Q: Have you had any special experiences meeting Tom Hanks or other actors you admire?
A: Incredibly, I’ve had quite a few within the first decade and a half of my professional career: learning from and working with JoBe Cerny, the voice of the Pillsbury Doughboy, working with Danielle Deadwyler and Timothy Simons on "Station Eleven," working with theater legends, like Mike Nussbaum, Kate Baldwin, Robert Cuccioli, Kathy Voytko, Greg Watanabe, and Joe Foronda, to name a few.
For this project, I had a handful of memorable experiences. Auditioning for and then working with Marc Forster on set is high on that list. As was meeting Rita Wilson as I walked onto set. She and Tom, as well as the entire cast and crew were incredibly welcoming and gracious. It was great to see that, even at that level of success, they hold being kind and supportive just as important as being highly skilled, focused, and professional.
During our lunch break on set, I chatted up the guy behind me in line, and then sat and ate lunch with him. A few minutes into our conversation I realized that he was David Magee, the writer of the film, and also the Oscar-nomiated writer of "Life of Pi," "Finding Neverland," (which he worked with our director on) and "Mary Poppins Returns," to name a few. We really connected through our shared background working in voiceover, which was what led to him adapting books into abridged audiobooks that he also narrated, and then into writing and adapting screenplays.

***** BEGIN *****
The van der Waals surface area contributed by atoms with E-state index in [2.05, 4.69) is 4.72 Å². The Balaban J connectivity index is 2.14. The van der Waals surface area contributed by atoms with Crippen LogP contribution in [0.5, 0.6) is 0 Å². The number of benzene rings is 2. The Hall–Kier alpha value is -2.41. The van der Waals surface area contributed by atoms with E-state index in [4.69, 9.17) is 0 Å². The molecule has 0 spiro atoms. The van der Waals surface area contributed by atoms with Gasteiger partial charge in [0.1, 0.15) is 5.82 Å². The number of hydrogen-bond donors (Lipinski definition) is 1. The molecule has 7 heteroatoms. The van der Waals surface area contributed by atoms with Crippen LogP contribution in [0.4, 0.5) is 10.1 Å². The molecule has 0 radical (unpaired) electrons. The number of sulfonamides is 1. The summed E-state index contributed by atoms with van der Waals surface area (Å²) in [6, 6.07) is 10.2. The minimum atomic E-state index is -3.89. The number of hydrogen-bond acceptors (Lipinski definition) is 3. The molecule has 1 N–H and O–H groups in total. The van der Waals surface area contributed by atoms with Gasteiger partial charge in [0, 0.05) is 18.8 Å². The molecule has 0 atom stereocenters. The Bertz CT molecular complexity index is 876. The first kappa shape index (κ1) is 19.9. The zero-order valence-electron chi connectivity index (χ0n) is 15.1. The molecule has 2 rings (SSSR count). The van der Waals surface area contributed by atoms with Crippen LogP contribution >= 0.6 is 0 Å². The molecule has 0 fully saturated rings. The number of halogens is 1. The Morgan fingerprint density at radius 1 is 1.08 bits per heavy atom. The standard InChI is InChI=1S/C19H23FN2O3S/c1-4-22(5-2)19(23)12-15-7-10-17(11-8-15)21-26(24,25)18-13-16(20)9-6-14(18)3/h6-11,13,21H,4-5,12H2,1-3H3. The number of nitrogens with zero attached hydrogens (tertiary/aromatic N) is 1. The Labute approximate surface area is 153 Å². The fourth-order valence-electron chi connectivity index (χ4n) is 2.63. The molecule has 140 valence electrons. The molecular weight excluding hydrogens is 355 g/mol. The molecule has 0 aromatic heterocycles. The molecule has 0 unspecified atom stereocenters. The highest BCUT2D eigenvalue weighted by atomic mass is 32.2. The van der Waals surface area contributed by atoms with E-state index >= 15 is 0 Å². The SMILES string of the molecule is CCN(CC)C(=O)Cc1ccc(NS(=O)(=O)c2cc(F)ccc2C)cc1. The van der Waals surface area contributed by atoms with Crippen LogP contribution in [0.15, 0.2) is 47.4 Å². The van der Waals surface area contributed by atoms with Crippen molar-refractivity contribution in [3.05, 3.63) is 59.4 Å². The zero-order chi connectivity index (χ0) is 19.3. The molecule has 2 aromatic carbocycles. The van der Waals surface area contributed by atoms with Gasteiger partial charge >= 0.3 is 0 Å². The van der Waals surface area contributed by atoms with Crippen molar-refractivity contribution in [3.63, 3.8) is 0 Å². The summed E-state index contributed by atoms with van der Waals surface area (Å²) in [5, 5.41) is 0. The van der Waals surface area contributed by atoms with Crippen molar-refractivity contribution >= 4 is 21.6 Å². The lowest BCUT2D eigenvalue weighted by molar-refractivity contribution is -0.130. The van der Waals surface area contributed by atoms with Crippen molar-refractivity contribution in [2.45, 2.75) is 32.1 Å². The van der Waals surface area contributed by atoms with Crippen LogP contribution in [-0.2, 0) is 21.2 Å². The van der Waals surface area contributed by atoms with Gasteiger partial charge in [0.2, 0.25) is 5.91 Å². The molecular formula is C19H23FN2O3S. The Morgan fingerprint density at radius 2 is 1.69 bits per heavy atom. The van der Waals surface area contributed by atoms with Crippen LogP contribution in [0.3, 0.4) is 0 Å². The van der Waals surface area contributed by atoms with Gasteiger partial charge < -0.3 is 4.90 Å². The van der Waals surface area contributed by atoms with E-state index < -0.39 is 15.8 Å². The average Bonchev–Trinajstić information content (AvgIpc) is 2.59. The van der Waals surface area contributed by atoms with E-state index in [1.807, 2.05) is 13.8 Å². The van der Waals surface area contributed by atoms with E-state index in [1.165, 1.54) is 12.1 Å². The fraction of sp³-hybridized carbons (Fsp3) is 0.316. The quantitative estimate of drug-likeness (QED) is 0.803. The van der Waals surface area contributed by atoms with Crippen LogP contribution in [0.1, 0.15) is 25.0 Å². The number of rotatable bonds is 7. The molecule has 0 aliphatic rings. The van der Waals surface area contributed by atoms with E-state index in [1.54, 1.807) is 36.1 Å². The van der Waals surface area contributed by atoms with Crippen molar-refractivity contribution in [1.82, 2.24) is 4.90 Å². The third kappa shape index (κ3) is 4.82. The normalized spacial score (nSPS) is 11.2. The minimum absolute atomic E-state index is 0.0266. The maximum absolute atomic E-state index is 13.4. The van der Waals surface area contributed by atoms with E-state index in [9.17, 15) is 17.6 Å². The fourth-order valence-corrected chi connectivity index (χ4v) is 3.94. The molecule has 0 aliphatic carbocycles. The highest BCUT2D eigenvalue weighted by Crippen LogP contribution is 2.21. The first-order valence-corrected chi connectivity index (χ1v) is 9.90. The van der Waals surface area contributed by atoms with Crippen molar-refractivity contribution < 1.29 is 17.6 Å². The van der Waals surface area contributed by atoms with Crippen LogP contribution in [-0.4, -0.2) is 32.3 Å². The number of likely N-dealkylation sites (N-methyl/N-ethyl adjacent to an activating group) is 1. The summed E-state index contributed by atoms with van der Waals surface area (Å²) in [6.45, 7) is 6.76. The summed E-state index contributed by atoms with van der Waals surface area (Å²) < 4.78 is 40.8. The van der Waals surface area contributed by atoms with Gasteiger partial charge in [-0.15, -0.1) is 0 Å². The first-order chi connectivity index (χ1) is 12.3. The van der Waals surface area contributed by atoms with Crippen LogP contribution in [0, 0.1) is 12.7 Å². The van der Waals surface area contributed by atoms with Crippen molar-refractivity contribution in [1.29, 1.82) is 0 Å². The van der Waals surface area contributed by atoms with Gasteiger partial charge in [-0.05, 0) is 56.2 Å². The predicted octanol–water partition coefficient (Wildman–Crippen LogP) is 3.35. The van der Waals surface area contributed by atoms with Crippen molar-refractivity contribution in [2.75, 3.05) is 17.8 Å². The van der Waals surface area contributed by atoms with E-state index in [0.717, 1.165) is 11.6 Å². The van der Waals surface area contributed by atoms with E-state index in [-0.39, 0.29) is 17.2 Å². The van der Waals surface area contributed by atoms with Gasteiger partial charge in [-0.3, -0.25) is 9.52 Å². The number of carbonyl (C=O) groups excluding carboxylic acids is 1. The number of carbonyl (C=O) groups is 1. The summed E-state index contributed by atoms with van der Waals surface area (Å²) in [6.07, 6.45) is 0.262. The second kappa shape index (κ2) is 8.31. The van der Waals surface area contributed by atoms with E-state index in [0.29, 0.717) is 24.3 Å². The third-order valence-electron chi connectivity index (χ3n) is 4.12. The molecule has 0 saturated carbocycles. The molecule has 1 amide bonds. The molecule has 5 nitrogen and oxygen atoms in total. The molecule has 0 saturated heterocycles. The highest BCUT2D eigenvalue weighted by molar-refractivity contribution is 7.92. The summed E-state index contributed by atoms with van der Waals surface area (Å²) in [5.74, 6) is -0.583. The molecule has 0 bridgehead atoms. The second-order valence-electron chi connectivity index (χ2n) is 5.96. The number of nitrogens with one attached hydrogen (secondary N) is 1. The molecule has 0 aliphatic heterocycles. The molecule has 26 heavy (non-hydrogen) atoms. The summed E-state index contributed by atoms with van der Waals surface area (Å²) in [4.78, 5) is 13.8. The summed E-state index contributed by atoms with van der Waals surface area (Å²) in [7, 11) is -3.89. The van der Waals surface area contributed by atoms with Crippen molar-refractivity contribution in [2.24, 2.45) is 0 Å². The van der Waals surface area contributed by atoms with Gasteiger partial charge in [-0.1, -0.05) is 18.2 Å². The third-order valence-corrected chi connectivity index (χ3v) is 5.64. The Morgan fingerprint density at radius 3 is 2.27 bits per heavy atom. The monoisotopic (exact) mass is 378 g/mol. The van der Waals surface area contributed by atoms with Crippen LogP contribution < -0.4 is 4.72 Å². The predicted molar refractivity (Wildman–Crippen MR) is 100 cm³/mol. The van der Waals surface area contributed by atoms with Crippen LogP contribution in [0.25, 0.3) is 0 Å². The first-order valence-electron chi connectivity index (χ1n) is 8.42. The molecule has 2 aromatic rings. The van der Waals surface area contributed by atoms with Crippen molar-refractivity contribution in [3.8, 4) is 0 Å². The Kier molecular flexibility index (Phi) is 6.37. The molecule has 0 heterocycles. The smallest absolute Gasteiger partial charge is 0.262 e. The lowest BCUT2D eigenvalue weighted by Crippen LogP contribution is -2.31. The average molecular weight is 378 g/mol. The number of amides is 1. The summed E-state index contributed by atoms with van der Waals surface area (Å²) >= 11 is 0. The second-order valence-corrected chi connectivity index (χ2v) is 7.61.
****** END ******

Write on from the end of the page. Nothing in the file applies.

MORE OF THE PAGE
On set, I was able to act with and opposite Tom Hanks for about 10 and a half hours that day! To say that it was paradigm-shifting, might be an understatement. Being able to watch a master at their craft, see how they work in between takes, and then having the immense privilege to ply my own craft opposite them, is a gift. Tom was laser-focused, yet relaxed between takes. Midway through the afternoon, maybe because he sensed we could all use an energy boost post-lunch, he amped up the playfulness, entertaining us between takes with that youthful energy and brilliant comedic timing that he’s known for from movies like "Big" and his guest appearances on "Saturday Night Live."
Q: What are some of your goals for the next steps in your career?
My long-term goals on that front have not changed since I set them almost two decades ago. I think it’s important to set large, almost unfathomable, long-term goals that keep you inspired, like, “I want to be one of the greatest actors of my generation, creating a legendary body of work by continually deepening and showcasing my skills.” That can apply to range, depth, ease, realism, theatricality, humor, your vocal and physical instruments–whatever aspect you’d like to focus on at that time.
I set smaller, specific goals for each season, whether that be a few months or a year, so that I’m intentional in growing and honing my skills. I think I will always strive to be the best actor and teammate that I can be at the present moment.
As far as next steps, I’d love to continue to gain momentum in the film and television field. I just wrapped my second episode of a streaming TV show, that marks my first recurring character on a show. I’d love to continue into larger roles in film, as well as more recurring and season regular roles in television.